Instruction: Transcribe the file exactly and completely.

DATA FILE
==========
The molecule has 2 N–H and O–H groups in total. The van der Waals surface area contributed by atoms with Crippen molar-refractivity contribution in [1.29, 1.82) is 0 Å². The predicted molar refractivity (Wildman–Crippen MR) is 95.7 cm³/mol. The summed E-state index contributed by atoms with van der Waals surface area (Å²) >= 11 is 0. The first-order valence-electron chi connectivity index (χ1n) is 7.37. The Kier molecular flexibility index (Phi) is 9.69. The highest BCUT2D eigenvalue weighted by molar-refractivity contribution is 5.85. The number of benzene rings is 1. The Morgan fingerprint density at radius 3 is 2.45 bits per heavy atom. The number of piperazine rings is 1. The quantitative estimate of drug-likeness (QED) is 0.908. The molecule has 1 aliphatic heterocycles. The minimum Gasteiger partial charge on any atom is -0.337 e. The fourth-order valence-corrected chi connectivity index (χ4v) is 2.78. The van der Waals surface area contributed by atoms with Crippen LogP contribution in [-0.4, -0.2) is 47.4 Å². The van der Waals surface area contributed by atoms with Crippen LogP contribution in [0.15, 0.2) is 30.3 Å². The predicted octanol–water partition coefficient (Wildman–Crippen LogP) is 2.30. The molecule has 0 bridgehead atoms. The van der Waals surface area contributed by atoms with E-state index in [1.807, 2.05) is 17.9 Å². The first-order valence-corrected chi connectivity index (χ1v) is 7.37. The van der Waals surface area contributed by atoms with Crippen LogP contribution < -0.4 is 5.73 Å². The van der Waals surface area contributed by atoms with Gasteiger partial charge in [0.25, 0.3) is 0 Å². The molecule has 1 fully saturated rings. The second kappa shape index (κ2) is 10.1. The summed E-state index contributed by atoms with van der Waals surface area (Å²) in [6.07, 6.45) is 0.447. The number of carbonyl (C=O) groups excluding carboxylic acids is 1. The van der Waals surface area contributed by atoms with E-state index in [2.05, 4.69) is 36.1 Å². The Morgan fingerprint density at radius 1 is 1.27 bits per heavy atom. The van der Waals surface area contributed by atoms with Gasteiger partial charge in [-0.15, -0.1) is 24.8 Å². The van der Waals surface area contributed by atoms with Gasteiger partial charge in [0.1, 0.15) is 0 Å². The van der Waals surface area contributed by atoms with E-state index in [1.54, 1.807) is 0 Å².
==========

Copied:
The molecule has 2 N–H and O–H groups in total. The van der Waals surface area contributed by atoms with Crippen molar-refractivity contribution in [1.29, 1.82) is 0 Å². The predicted molar refractivity (Wildman–Crippen MR) is 95.7 cm³/mol. The summed E-state index contributed by atoms with van der Waals surface area (Å²) >= 11 is 0. The first-order valence-electron chi connectivity index (χ1n) is 7.37. The Kier molecular flexibility index (Phi) is 9.69. The highest BCUT2D eigenvalue weighted by molar-refractivity contribution is 5.85. The number of benzene rings is 1. The Morgan fingerprint density at radius 3 is 2.45 bits per heavy atom. The number of piperazine rings is 1. The quantitative estimate of drug-likeness (QED) is 0.908. The molecule has 1 aliphatic heterocycles. The minimum Gasteiger partial charge on any atom is -0.337 e. The fourth-order valence-corrected chi connectivity index (χ4v) is 2.78. The van der Waals surface area contributed by atoms with Crippen LogP contribution in [-0.4, -0.2) is 47.4 Å². The van der Waals surface area contributed by atoms with Crippen LogP contribution in [0.15, 0.2) is 30.3 Å². The predicted octanol–water partition coefficient (Wildman–Crippen LogP) is 2.30. The molecule has 0 bridgehead atoms. The van der Waals surface area contributed by atoms with E-state index in [1.807, 2.05) is 17.9 Å². The first-order valence-corrected chi connectivity index (χ1v) is 7.37. The van der Waals surface area contributed by atoms with Crippen LogP contribution < -0.4 is 5.73 Å². The van der Waals surface area contributed by atoms with Gasteiger partial charge in [0.25, 0.3) is 0 Å². The molecule has 1 fully saturated rings. The second kappa shape index (κ2) is 10.1. The summed E-state index contributed by atoms with van der Waals surface area (Å²) in [6.07, 6.45) is 0.447. The number of carbonyl (C=O) groups excluding carboxylic acids is 1. The van der Waals surface area contributed by atoms with E-state index in [2.05, 4.69) is 36.1 Å². The Morgan fingerprint density at radius 1 is 1.27 bits per heavy atom. The van der Waals surface area contributed by atoms with Gasteiger partial charge in [-0.15, -0.1) is 24.8 Å². The van der Waals surface area contributed by atoms with Gasteiger partial charge in [0.1, 0.15) is 0 Å². The van der Waals surface area contributed by atoms with E-state index in [1.54, 1.807) is 0 Å².